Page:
Mice carry an ambiguous significance in the movie. On the one hand, they represent borders and limitations of the nature – culture dichotomy, on the other hand, however, they also symbolize generational differences. All adult characters in the film, with the slight exception of Helga, dislike mice. Some even show disgust or aversion towards them. Children, by contrast, like them and the protagonist himself keeps mice as pets, which he has trained to perform circus-like tricks.
Presumably, Luke’s pet mice, William and Mary, are introduced to foreshadow future events, to create a positive association towards mice and to depict them as lovable, talented rodents. However, the film generally depicts rodents as vermin, connected to poor hygiene. An alleged rat plague, for instance, forces the hotel to extensively install rat traps. These also function as obstacles Luke and Bruno have to overcome later on. Nevertheless, the associated disgust towards mice eventually functions to provide a happy ending of the film.
Since Luke’s plan eventually works out and he lures the witches into unknowingly ingesting Formula 86, they all turn into mice themselves, causing a messy chaos in the hotel restaurant where they get either trapped, stamped on or instantly killed otherwise.
Accordingly, also the film’s villains need to be transformed into something wild and inhumane in order to make their elimination not only easier or possible at all, but also tolerable.
It appears to be more bearable to kill a bunch of mice (wild animals) than it is to kill evil, children-hunting witches. Although, it is also necessary to mention that this might have rather simplistic reasons. The film’s keynote portrays mice, and therefore animals altogether, as acceptable and compassion-worthy only when they are tamed, caged and moderately more civilized than free-living mice.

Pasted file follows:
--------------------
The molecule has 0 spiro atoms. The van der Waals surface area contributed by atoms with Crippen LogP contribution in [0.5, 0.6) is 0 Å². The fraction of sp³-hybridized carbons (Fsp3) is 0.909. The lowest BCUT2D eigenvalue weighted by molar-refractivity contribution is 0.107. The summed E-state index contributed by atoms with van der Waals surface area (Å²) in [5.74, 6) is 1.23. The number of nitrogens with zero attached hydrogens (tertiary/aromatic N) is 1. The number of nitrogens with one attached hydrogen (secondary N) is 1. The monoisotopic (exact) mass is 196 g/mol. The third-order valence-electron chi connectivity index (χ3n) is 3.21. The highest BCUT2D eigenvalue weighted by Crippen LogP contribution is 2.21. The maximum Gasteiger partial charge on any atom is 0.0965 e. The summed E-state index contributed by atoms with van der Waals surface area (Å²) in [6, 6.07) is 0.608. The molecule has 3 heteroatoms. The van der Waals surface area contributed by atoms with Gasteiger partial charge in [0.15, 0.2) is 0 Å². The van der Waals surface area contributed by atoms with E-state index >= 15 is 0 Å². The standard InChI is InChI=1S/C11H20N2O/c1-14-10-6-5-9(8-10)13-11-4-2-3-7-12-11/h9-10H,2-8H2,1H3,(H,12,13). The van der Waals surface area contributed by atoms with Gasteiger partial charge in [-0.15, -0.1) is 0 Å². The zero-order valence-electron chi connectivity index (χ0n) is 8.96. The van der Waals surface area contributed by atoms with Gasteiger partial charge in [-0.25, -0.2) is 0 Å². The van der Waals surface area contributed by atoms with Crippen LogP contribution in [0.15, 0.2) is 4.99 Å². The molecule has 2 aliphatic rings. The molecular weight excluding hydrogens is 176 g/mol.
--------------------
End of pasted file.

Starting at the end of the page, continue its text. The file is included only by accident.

After all of England’s witches had been successfully destroyed, Luke and Helga get hold of the Grand High Witch’s former address register, money and doses of Formula 86. The money was intended to help England’s witches to deceive and lure children; the address register contains information of all globally existing witches. These tools are supposed to support Luke and his grandmother on their further endeavor to rid the world of all remaining evil witches.
In the end, the Grand High Witch’s former secretary, who quit her job early enough to escape the destiny awaiting all of England’s evil witches, visits Luke one night and mercifully breaks the spell on him by restoring his former physical appearance and turning him into the boy he used to be. She even returns his previously lost pet mice William and Mary. Finally, the universal order is reestablished where mice are mice and humans are humans.
Adams, Carol J. and Josephine Donovan. Animals and Women. Feminist Theoretical Explorations. London: Duke University Press, 1995.
Nagy, Kelsi and Phillip David Johnson II. Trash Animals. How we live with nature’s filthy, feral, invasive, and unwanted species. Minneapolis: University of Minnesota Press, 2013.
The Witches. Nicolas Roeg. Warner Bros. 1989. DVD.
Wells, Paul. The Animated Bestiary. Animals, Cartoons, and Culture. London: Rutgers University Press, 2009. Print.